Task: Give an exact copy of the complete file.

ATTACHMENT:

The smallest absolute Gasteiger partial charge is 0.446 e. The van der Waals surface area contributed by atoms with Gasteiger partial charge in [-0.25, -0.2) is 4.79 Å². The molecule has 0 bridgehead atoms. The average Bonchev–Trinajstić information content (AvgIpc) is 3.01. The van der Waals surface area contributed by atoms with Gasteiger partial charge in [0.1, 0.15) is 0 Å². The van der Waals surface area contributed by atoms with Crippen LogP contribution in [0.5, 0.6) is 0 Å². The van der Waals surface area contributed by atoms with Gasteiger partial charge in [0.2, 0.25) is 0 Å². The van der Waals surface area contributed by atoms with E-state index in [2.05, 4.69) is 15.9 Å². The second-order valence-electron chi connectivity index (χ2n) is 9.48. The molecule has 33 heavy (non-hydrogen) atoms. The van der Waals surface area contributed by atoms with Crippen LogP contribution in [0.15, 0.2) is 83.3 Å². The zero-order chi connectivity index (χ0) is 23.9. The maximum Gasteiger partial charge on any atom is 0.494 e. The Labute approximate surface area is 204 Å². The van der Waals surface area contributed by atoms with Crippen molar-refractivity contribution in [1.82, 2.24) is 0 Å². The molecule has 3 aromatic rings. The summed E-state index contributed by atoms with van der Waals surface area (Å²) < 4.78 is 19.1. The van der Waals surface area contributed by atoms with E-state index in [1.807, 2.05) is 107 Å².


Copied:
The smallest absolute Gasteiger partial charge is 0.446 e. The van der Waals surface area contributed by atoms with Gasteiger partial charge in [-0.25, -0.2) is 4.79 Å². The molecule has 0 bridgehead atoms. The average Bonchev–Trinajstić information content (AvgIpc) is 3.01. The van der Waals surface area contributed by atoms with Gasteiger partial charge in [0.1, 0.15) is 0 Å². The van der Waals surface area contributed by atoms with Crippen LogP contribution in [0.5, 0.6) is 0 Å². The van der Waals surface area contributed by atoms with Gasteiger partial charge in [0.2, 0.25) is 0 Å². The van der Waals surface area contributed by atoms with E-state index in [2.05, 4.69) is 15.9 Å². The second-order valence-electron chi connectivity index (χ2n) is 9.48. The molecule has 33 heavy (non-hydrogen) atoms. The van der Waals surface area contributed by atoms with Crippen LogP contribution in [0.15, 0.2) is 83.3 Å². The zero-order chi connectivity index (χ0) is 23.9. The maximum Gasteiger partial charge on any atom is 0.494 e. The Labute approximate surface area is 204 Å². The van der Waals surface area contributed by atoms with Crippen molar-refractivity contribution in [1.82, 2.24) is 0 Å². The molecule has 3 aromatic rings. The summed E-state index contributed by atoms with van der Waals surface area (Å²) < 4.78 is 19.1. The van der Waals surface area contributed by atoms with E-state index in [1.807, 2.05) is 107 Å².